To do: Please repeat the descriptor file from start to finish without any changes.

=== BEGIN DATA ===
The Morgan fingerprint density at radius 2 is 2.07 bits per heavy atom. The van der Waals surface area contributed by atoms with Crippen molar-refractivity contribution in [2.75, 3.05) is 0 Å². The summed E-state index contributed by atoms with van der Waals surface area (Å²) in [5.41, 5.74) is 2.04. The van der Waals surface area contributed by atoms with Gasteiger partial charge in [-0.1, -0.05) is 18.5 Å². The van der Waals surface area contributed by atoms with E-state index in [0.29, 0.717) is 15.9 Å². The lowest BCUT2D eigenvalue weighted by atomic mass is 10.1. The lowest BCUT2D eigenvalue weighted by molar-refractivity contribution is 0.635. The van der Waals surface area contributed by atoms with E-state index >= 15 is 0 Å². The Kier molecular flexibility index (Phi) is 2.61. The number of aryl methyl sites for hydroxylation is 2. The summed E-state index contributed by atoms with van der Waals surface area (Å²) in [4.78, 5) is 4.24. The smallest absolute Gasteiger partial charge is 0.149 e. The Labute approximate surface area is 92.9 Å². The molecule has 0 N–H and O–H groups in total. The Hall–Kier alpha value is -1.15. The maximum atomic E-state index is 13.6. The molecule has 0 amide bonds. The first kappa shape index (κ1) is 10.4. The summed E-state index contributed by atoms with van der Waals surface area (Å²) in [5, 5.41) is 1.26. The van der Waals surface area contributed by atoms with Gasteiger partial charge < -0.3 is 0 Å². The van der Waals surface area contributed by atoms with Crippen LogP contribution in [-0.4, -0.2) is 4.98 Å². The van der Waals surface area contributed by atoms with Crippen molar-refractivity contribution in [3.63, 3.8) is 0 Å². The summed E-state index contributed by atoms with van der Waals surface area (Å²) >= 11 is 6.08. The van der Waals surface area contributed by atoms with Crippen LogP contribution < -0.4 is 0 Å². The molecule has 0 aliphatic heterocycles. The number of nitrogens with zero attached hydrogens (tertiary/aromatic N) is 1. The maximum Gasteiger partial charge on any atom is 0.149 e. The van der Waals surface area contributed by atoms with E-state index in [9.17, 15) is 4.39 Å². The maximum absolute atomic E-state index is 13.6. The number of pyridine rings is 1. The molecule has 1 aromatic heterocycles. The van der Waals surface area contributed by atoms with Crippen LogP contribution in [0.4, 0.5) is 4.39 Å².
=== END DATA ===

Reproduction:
The Morgan fingerprint density at radius 2 is 2.07 bits per heavy atom. The van der Waals surface area contributed by atoms with Crippen molar-refractivity contribution in [2.75, 3.05) is 0 Å². The summed E-state index contributed by atoms with van der Waals surface area (Å²) in [5.41, 5.74) is 2.04. The van der Waals surface area contributed by atoms with Gasteiger partial charge in [-0.1, -0.05) is 18.5 Å². The van der Waals surface area contributed by atoms with E-state index in [0.29, 0.717) is 15.9 Å². The lowest BCUT2D eigenvalue weighted by atomic mass is 10.1. The lowest BCUT2D eigenvalue weighted by molar-refractivity contribution is 0.635. The van der Waals surface area contributed by atoms with E-state index >= 15 is 0 Å². The Kier molecular flexibility index (Phi) is 2.61. The number of aryl methyl sites for hydroxylation is 2. The summed E-state index contributed by atoms with van der Waals surface area (Å²) in [4.78, 5) is 4.24. The smallest absolute Gasteiger partial charge is 0.149 e. The Labute approximate surface area is 92.9 Å². The molecule has 0 N–H and O–H groups in total. The Hall–Kier alpha value is -1.15. The maximum atomic E-state index is 13.6. The molecule has 0 amide bonds. The first kappa shape index (κ1) is 10.4. The summed E-state index contributed by atoms with van der Waals surface area (Å²) in [5, 5.41) is 1.26. The van der Waals surface area contributed by atoms with Gasteiger partial charge < -0.3 is 0 Å². The van der Waals surface area contributed by atoms with Crippen LogP contribution in [-0.4, -0.2) is 4.98 Å². The van der Waals surface area contributed by atoms with Crippen molar-refractivity contribution in [3.63, 3.8) is 0 Å². The summed E-state index contributed by atoms with van der Waals surface area (Å²) >= 11 is 6.08. The van der Waals surface area contributed by atoms with Crippen LogP contribution < -0.4 is 0 Å². The molecule has 0 aliphatic heterocycles. The number of nitrogens with zero attached hydrogens (tertiary/aromatic N) is 1. The maximum Gasteiger partial charge on any atom is 0.149 e. The van der Waals surface area contributed by atoms with E-state index in [9.17, 15) is 4.39 Å². The maximum absolute atomic E-state index is 13.6. The number of pyridine rings is 1. The molecule has 1 aromatic heterocycles. The van der Waals surface area contributed by atoms with Crippen LogP contribution in [0.4, 0.5) is 4.39 Å².